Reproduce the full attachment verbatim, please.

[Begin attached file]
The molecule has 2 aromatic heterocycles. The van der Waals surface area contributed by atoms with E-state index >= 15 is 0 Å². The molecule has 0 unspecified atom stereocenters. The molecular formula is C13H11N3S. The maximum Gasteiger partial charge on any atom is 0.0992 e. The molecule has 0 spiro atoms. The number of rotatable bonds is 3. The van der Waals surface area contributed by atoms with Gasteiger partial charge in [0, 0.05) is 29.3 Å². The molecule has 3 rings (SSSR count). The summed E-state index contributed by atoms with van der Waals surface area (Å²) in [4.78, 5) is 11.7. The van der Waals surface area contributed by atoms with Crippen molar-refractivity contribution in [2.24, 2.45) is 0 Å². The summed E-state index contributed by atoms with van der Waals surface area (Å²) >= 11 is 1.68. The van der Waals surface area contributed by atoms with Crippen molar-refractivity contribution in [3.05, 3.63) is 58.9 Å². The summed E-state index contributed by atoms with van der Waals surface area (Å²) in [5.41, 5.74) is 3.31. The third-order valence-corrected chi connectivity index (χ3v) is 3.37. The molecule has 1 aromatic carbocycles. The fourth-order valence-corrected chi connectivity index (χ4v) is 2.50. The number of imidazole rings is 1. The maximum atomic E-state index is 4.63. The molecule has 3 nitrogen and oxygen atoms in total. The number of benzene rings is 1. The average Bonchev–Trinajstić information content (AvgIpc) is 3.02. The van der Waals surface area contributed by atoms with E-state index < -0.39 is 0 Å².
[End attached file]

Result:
The molecule has 2 aromatic heterocycles. The van der Waals surface area contributed by atoms with E-state index >= 15 is 0 Å². The molecule has 0 unspecified atom stereocenters. The molecular formula is C13H11N3S. The maximum Gasteiger partial charge on any atom is 0.0992 e. The molecule has 0 spiro atoms. The number of rotatable bonds is 3. The van der Waals surface area contributed by atoms with Gasteiger partial charge in [0, 0.05) is 29.3 Å². The molecule has 3 rings (SSSR count). The summed E-state index contributed by atoms with van der Waals surface area (Å²) in [4.78, 5) is 11.7. The van der Waals surface area contributed by atoms with Crippen molar-refractivity contribution in [2.24, 2.45) is 0 Å². The summed E-state index contributed by atoms with van der Waals surface area (Å²) >= 11 is 1.68. The van der Waals surface area contributed by atoms with Crippen molar-refractivity contribution in [3.05, 3.63) is 58.9 Å². The summed E-state index contributed by atoms with van der Waals surface area (Å²) in [5.41, 5.74) is 3.31. The third-order valence-corrected chi connectivity index (χ3v) is 3.37. The molecule has 1 aromatic carbocycles. The fourth-order valence-corrected chi connectivity index (χ4v) is 2.50. The number of imidazole rings is 1. The maximum atomic E-state index is 4.63. The molecule has 3 nitrogen and oxygen atoms in total. The number of benzene rings is 1. The average Bonchev–Trinajstić information content (AvgIpc) is 3.02. The van der Waals surface area contributed by atoms with E-state index < -0.39 is 0 Å².